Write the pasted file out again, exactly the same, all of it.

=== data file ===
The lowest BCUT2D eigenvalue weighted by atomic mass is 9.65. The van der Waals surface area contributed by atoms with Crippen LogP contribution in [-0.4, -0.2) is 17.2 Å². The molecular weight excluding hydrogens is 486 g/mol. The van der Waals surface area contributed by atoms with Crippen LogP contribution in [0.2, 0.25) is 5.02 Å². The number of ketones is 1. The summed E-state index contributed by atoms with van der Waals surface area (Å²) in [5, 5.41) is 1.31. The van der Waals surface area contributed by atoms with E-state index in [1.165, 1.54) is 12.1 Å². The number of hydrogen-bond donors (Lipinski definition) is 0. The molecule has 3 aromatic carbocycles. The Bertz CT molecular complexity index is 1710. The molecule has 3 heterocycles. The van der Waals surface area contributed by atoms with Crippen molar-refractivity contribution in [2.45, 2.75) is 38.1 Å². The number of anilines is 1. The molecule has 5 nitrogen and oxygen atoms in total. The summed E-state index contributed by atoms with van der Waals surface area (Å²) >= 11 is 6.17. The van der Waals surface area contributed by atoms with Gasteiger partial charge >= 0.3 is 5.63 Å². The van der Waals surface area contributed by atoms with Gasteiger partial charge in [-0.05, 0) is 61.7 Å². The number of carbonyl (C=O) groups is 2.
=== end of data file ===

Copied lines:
The lowest BCUT2D eigenvalue weighted by atomic mass is 9.65. The van der Waals surface area contributed by atoms with Crippen LogP contribution in [-0.4, -0.2) is 17.2 Å². The molecular weight excluding hydrogens is 486 g/mol. The van der Waals surface area contributed by atoms with Crippen LogP contribution in [0.2, 0.25) is 5.02 Å². The number of ketones is 1. The summed E-state index contributed by atoms with van der Waals surface area (Å²) in [5, 5.41) is 1.31. The van der Waals surface area contributed by atoms with E-state index in [1.165, 1.54) is 12.1 Å². The number of hydrogen-bond donors (Lipinski definition) is 0. The molecule has 3 aromatic carbocycles. The Bertz CT molecular complexity index is 1710. The molecule has 3 heterocycles. The van der Waals surface area contributed by atoms with Crippen molar-refractivity contribution in [2.45, 2.75) is 38.1 Å². The number of anilines is 1. The molecule has 5 nitrogen and oxygen atoms in total. The summed E-state index contributed by atoms with van der Waals surface area (Å²) >= 11 is 6.17. The van der Waals surface area contributed by atoms with Gasteiger partial charge >= 0.3 is 5.63 Å². The van der Waals surface area contributed by atoms with Gasteiger partial charge in [-0.05, 0) is 61.7 Å². The number of carbonyl (C=O) groups is 2.